Inbound marketing is more than a buzzword. It’s a way of life for marketers, and it’s undoubtedly the most effective form of marketing used today. The question is, where did inbound marketing come from? And how did it evolve into the marketing powerhouse it is now?

First, Some History

Before the arrival of the inbound methodology, marketing and advertising were almost completely outbound. According to Peter F. Drucker, the patriarch of modern business and marketing, inbound marketing took root as far back as the mid-1850s when Cyrus Hall McCormick, who invented the mechanical harvester, used market research to develop inbound methods for generating consumer interest in what was then a radical evolution in farming. Then, in 1888, Richard W. Sears and Alvah RO-BUCK did something similar when they published a catalog that quickly grew from 80 to more than 300 pages over just a few years. This catalog served as a powerful sales tool because it allowed Sears and Roebuck to cheaply and easily capture information about thousands and thousands of customers.

By the 1950s and ’60s, market research took hold, which allowed marketers to collect information on their customers’ interests and habits. Not only did this information let marketers create more pointed campaigns and better understand their consumers’ buying journeys, but it also made consumers feel more involved in the sales process. The result of these advances was a quick rise in interruptive outbound marketing in the form of billboards, door-to-door sales, TV and radio commercials, print ads, and—perhaps the most dreaded medium of all—cold calling.

By the 1970s, Drucker’s fundamentals on marketing were growing in popularity. Drucker believed that customer orientation and market segmentation were at the core of a powerful marketing strategy. He knew that the point of marketing was to “know and understand the customer so well that the product and service fits him and sells itself.” Furthermore, Drucker believed that, with the right method of marketing, all a business needs to do is make a product or service available so that “logistics rather than salesmanship” are what seals the deal.

The Internet Impact

Although marketing was becoming more and more personalized to align with customers and their place in the buying journey, the internet came along and flipped marketing on its head. The first search engine launched in 1995; SEO was coined in 1997; PPC advertising took hold in 2000. Then, social media took off—LinkedIn was founded in 2002, Facebook in 2004, YouTube in 2005, Twitter in 2006. And by 2010 mobile was already showing signs of changing the digital landscape forever.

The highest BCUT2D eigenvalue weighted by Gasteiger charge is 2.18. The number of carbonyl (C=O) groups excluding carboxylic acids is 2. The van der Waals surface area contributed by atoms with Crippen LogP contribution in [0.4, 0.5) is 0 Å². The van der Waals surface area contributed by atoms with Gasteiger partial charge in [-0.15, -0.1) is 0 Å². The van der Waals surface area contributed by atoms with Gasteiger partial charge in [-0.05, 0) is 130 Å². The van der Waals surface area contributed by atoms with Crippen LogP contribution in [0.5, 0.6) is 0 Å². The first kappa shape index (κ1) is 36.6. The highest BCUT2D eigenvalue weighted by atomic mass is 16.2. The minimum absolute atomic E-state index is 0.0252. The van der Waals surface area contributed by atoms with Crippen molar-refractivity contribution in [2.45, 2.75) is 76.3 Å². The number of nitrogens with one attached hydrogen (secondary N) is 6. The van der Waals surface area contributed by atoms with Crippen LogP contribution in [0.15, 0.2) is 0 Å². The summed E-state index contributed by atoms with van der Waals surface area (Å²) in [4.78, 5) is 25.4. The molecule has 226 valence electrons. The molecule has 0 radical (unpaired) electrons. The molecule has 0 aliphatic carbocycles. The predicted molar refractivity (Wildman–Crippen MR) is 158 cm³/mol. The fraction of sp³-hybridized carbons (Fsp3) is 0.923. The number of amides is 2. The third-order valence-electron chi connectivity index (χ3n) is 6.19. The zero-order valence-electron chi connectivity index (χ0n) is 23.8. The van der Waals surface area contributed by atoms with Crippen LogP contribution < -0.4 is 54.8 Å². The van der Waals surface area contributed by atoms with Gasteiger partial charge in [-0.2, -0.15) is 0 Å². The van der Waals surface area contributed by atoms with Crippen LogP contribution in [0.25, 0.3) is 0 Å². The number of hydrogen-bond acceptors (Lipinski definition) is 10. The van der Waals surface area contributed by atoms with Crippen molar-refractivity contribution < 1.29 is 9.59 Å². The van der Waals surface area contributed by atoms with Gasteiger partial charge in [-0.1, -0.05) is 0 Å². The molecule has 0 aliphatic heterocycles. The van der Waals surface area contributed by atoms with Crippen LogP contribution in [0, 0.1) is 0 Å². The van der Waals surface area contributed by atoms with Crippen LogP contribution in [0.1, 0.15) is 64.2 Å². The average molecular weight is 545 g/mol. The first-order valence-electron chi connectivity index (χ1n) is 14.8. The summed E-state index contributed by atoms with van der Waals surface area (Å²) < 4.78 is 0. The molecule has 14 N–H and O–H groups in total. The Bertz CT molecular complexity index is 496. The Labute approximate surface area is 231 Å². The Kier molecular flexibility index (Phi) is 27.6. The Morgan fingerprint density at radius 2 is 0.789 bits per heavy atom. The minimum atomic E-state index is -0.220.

As the internet became more ubiquitous, consumer habits changed drastically—and businesses needed to adapt to survive. Consumers wanted to be marketed to, not marketed at, which meant creating powerful, personalized user experiences that made sense for each individual consumer at each stage of their unique Buyer’s Journey.

And this is where we arrive at the official birth of “inbound marketing” as a strategy, as well as HubSpot, the brand synonymous with this methodology.

In 2004, Brian Halligan, Dharmesh Shah, and David Meerman Scott were students at MIT when they realized that the disruptive and interruptive forms of outbound marketing were no longer viable. Soon after, they founded HubSpot in order to help businesses evolve—and to help businesses start treating customers like people, not names and numbers on a list. HubSpot became a powerful platform, offering thought leadership, certifications, tutorials, and more on the inbound marketing methodology.

Inbound Today and Beyond

Today, inbound marketing is focused on using relevant content that is catered to consumers throughout each stage of the buying journey. This ensures not only that leads are moving through the funnel to become customers, but also that consumers are receiving the most personalized, meaningful experience possible. With inbound marketing, consumers find brands through search engines, social media, and blog articles.

The possibilities with inbound marketing are endless—especially with the rise of predictive analytics and artificial intelligence, which allow companies to learn more, faster, and to deliver an even better, more personalized experience. And this, according to HubSpot’s CEO Brian Halligan, is the future of inbound marketing: Brands that have websites with extreme and continual personalization in which returning users feel more and more like the experience is catered specifically and uniquely to them. According to inbound marketing methodology, this extreme personalization is what will streamline and perfect the sales process—and deliver on Drucker’s dictum that by knowing and understanding a customer well enough, the product or service can simply sell itself.

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